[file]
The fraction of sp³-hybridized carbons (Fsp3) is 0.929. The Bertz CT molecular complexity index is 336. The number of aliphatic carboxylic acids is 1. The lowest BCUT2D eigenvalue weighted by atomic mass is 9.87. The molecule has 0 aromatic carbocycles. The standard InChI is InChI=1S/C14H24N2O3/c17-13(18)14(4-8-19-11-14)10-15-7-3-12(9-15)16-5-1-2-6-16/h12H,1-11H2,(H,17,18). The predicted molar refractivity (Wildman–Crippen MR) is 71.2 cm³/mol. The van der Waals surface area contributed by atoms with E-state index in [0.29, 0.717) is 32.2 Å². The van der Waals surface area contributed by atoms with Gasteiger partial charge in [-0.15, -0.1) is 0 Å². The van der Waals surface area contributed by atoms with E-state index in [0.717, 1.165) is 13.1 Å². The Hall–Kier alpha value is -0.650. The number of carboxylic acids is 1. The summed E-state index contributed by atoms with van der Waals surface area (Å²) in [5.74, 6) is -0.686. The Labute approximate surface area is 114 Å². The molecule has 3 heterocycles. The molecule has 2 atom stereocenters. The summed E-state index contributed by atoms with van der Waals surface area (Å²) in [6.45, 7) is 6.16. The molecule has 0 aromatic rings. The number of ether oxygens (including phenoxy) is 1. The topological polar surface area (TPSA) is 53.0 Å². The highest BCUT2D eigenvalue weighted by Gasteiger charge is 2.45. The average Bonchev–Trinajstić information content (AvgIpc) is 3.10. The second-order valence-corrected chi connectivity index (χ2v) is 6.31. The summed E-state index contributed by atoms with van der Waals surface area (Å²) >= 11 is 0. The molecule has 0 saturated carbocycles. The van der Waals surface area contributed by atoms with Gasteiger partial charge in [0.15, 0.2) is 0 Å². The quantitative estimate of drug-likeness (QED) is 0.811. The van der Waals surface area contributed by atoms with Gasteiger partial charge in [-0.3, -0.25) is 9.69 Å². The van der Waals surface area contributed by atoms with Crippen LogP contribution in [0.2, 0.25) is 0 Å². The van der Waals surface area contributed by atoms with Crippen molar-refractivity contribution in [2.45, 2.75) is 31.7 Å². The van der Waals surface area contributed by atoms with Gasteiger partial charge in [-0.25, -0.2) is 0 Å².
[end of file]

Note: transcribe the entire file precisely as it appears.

The fraction of sp³-hybridized carbons (Fsp3) is 0.929. The Bertz CT molecular complexity index is 336. The number of aliphatic carboxylic acids is 1. The lowest BCUT2D eigenvalue weighted by atomic mass is 9.87. The molecule has 0 aromatic carbocycles. The standard InChI is InChI=1S/C14H24N2O3/c17-13(18)14(4-8-19-11-14)10-15-7-3-12(9-15)16-5-1-2-6-16/h12H,1-11H2,(H,17,18). The predicted molar refractivity (Wildman–Crippen MR) is 71.2 cm³/mol. The van der Waals surface area contributed by atoms with E-state index in [0.29, 0.717) is 32.2 Å². The van der Waals surface area contributed by atoms with Gasteiger partial charge in [-0.15, -0.1) is 0 Å². The van der Waals surface area contributed by atoms with E-state index in [0.717, 1.165) is 13.1 Å². The Hall–Kier alpha value is -0.650. The number of carboxylic acids is 1. The summed E-state index contributed by atoms with van der Waals surface area (Å²) in [5.74, 6) is -0.686. The Labute approximate surface area is 114 Å². The molecule has 3 heterocycles. The molecule has 2 atom stereocenters. The summed E-state index contributed by atoms with van der Waals surface area (Å²) in [6.45, 7) is 6.16. The molecule has 0 aromatic rings. The number of ether oxygens (including phenoxy) is 1. The topological polar surface area (TPSA) is 53.0 Å². The highest BCUT2D eigenvalue weighted by Gasteiger charge is 2.45. The average Bonchev–Trinajstić information content (AvgIpc) is 3.10. The second-order valence-corrected chi connectivity index (χ2v) is 6.31. The summed E-state index contributed by atoms with van der Waals surface area (Å²) >= 11 is 0. The molecule has 0 saturated carbocycles. The van der Waals surface area contributed by atoms with Gasteiger partial charge in [0.15, 0.2) is 0 Å². The quantitative estimate of drug-likeness (QED) is 0.811. The van der Waals surface area contributed by atoms with Gasteiger partial charge in [-0.3, -0.25) is 9.69 Å². The van der Waals surface area contributed by atoms with Crippen LogP contribution in [0.2, 0.25) is 0 Å². The van der Waals surface area contributed by atoms with Crippen molar-refractivity contribution in [2.45, 2.75) is 31.7 Å². The van der Waals surface area contributed by atoms with Gasteiger partial charge in [-0.25, -0.2) is 0 Å².